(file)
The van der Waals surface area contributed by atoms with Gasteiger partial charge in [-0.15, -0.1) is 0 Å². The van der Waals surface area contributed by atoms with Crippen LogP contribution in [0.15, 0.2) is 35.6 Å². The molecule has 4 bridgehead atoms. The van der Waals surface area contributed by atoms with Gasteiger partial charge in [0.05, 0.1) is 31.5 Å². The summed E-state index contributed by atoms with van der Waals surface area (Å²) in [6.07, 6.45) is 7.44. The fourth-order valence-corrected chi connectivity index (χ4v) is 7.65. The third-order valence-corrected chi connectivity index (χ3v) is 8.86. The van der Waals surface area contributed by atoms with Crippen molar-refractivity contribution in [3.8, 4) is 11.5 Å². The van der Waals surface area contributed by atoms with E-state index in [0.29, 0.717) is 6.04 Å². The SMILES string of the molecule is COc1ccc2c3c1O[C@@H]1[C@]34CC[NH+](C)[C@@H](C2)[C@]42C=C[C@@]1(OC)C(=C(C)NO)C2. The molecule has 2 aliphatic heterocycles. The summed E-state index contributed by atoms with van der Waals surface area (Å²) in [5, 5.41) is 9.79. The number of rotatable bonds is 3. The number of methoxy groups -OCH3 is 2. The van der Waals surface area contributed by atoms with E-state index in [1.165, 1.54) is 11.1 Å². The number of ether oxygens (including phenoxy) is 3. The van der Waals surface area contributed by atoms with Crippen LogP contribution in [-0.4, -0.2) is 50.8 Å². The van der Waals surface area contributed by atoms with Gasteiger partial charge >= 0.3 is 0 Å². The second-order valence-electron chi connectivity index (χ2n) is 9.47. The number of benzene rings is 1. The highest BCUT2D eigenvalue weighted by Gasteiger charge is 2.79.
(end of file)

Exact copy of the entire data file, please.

The van der Waals surface area contributed by atoms with Gasteiger partial charge in [-0.15, -0.1) is 0 Å². The van der Waals surface area contributed by atoms with Crippen LogP contribution in [0.15, 0.2) is 35.6 Å². The molecule has 4 bridgehead atoms. The van der Waals surface area contributed by atoms with Gasteiger partial charge in [0.05, 0.1) is 31.5 Å². The summed E-state index contributed by atoms with van der Waals surface area (Å²) in [6.07, 6.45) is 7.44. The fourth-order valence-corrected chi connectivity index (χ4v) is 7.65. The third-order valence-corrected chi connectivity index (χ3v) is 8.86. The van der Waals surface area contributed by atoms with Crippen molar-refractivity contribution in [3.8, 4) is 11.5 Å². The van der Waals surface area contributed by atoms with E-state index in [0.29, 0.717) is 6.04 Å². The SMILES string of the molecule is COc1ccc2c3c1O[C@@H]1[C@]34CC[NH+](C)[C@@H](C2)[C@]42C=C[C@@]1(OC)C(=C(C)NO)C2. The molecule has 2 aliphatic heterocycles. The summed E-state index contributed by atoms with van der Waals surface area (Å²) in [5, 5.41) is 9.79. The number of rotatable bonds is 3. The number of methoxy groups -OCH3 is 2. The van der Waals surface area contributed by atoms with E-state index in [1.165, 1.54) is 11.1 Å². The number of ether oxygens (including phenoxy) is 3. The van der Waals surface area contributed by atoms with Crippen LogP contribution in [-0.4, -0.2) is 50.8 Å². The van der Waals surface area contributed by atoms with Gasteiger partial charge >= 0.3 is 0 Å². The second-order valence-electron chi connectivity index (χ2n) is 9.47. The number of benzene rings is 1. The highest BCUT2D eigenvalue weighted by Gasteiger charge is 2.79.